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Deskside: Paul Andrew

Footwear Designer. New York.

Career
Deskside: Paul Andrew

Welcome to Desksides, The Coveteur's brand-spanking-new series in which we sit down with leaders in various creative fields and figure out how they got there. We guess we could've also named this, "how the hell do I get your cool job," accompanied with a "help me I'm poor" GIF from Bridesmaids, but then we realized going the mononymous route was a little more succinct. 

There‚Äôs one tucked deep into the abyss of every shoe closet: the cab-to-curb pair. You know, the 6+ inch, imprint-leaving strappy heel with that near-vertical arch you can only withstand wearing from your front door to your Uber and, upon arrival, head straight to the nearest seat. End of the night = balls of feet on :fire: We feel you and we've been there. But, at the end of the day (especially then), we like shoes we can actually wear. To that notion, we felt like we found the Holy Grail the moment we slipped our toes into Paul Andrew‚Äôs Zenadia, his signature pump‚ÄĒit was actually comfortable, uh, for more than fifteen minutes and if you think that means orthopaedic just look :point_down:. Yup, he most definitely gets us. To get to the bottom of this genius, it was only natural that we had to sit down with Andrew at his New York studio to talk technology and design, his big CFDA/Vogue Fashion Fund win and his royal inspiration.

 

ON THE ROYAL INFLUENCE THAT INSPIRED HIS CAREER:

‚ÄúMy career path became clear quite early in life. My father was the Queen‚Äôs upholsterer at Windsor Castle, and being surrounded by luxurious textiles and artisan craftsmanship was an enormous influence. In high school, my favorite class was Design Technology; I loved the idea of designing something that could enhance and perform a person‚Äôs life, and being able to create it using modern technological advances. But fashion was always my first interest. Even as a young child I would save my pocket money in order to buy British Vogue! When it came time to choose a field of study for university, fashion footwear design seemed like the perfect amalgamation of all my interests.‚ÄĚ

 

ON WORKING WITH LEE (ALEXANDER) MCQUEEN, NARCISO RODRIGUEZ AND DONNA KARAN AT THE BEGINNING OF HIS CAREER:

‚ÄúI consider the fifteen years I spent working with these designers as an invaluable experience, for¬†which I will always be grateful. I learned everything I know¬†about the business and the craft of shoe-making during that tenure. University was, of course, educational, but I know that if I‚Äôd left¬†school and immediately started my own¬†brand, it¬†would not¬†have been successful.¬†I now always advise young designers to cut¬†their teeth working with established fashion houses before going out on their own. It‚Äôs¬†the best way to learn about sourcing, factories, buying, distribution, packaging, and all the other facets of the business that they don't necessarily teach in university.‚ÄĚ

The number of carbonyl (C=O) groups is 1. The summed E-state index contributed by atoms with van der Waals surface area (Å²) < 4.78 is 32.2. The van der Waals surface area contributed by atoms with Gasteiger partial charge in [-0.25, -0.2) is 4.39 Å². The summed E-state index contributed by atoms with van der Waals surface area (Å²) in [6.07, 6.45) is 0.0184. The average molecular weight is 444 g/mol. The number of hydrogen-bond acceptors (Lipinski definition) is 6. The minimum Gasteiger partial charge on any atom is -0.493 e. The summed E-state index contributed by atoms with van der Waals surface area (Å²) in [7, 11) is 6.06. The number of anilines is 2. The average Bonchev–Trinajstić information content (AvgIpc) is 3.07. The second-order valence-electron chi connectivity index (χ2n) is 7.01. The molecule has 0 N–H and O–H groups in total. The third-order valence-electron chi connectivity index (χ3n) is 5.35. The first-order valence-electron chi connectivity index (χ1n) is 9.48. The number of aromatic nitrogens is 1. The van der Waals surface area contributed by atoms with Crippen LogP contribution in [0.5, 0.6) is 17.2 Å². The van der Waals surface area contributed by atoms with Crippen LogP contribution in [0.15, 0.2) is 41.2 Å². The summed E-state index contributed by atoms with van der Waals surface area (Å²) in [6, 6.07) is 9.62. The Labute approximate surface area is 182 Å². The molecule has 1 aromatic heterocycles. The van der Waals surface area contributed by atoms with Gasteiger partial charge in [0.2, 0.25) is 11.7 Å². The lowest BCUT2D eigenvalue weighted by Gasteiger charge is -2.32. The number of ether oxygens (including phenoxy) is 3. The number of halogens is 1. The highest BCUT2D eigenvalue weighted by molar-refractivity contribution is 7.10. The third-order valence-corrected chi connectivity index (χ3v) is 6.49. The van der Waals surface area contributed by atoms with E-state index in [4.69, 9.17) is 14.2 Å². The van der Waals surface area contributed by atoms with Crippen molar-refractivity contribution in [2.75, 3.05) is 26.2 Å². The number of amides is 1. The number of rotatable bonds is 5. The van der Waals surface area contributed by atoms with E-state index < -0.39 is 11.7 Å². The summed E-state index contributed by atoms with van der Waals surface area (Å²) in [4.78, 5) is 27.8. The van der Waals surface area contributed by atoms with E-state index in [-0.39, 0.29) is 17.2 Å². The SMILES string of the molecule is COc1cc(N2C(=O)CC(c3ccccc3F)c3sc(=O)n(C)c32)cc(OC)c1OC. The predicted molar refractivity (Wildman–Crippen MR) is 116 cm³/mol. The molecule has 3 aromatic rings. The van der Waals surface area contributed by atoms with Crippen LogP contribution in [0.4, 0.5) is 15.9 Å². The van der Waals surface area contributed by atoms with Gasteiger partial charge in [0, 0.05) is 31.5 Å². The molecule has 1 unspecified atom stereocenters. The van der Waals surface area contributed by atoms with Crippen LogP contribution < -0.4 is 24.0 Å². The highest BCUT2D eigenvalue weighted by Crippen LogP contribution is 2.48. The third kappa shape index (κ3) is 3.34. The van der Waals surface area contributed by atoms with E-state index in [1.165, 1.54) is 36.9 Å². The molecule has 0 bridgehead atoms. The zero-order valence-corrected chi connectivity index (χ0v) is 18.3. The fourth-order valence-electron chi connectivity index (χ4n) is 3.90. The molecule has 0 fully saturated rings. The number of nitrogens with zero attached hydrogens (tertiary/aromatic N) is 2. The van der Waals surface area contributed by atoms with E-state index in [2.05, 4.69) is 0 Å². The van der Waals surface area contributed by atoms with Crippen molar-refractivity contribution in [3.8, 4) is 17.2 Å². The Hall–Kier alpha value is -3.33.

ON WHAT HE LEARNED ALONG THE WAY:

‚ÄúEach experience was incredibly different, and enriching in its own way. From Lee (McQueen) I learned to push the limits of¬†design; his creativity was boundless and became an inspiration for everyone around him. From Narciso, where I assisted him in launching shoes¬†and¬†accessories when I first moved to New York in the late 1990‚Äôs, I learned to¬†appreciate the beauty of sleek, sexy sophistication. From Calvin I discovered the power of staying true to your original design and being unflappable in your conviction. Working with Donna,¬†however, was a really informative experience, perhaps because I worked with her for a decade, but also because she is such a force when it comes to balancing runway with reality. She pushed me to think about the comfort and practicality of a shoe. On the face of it, that's not a particularly sexy conversation: weight distribution, blisters,¬†pain etc., but she¬†prompted me to explore the ergonomics of shoemaking and design and that's become one of the most important¬†aspects of my brand; fashionable yet wearable footwear.‚Ä̬†¬†

 

ON STARTING HIS OWN COLLECTION:

‚ÄúI had always dreamed of having my own line, but it wasn‚Äôt until the spring of 2012 that I¬†finally felt ready, and most importantly, that I had¬†something to say that would¬†differentiate¬†my shoes from¬†everything else in the market.¬†Back then the trend was decidedly about chunky,¬†platform footwear, which has never been my¬†personal aesthetic. I felt it was time to turn attention back to the simple elegance, chic and sophistication that only a single sole stiletto can offer. However, when showing my initial sketches to an editor¬†friend, she commented on the fact that when one removes the platform, you remove a¬†certain comfort and stability, so I have made it my mandate to¬†ensure my shoes are¬†simultaneously comfortable.‚Ä̬†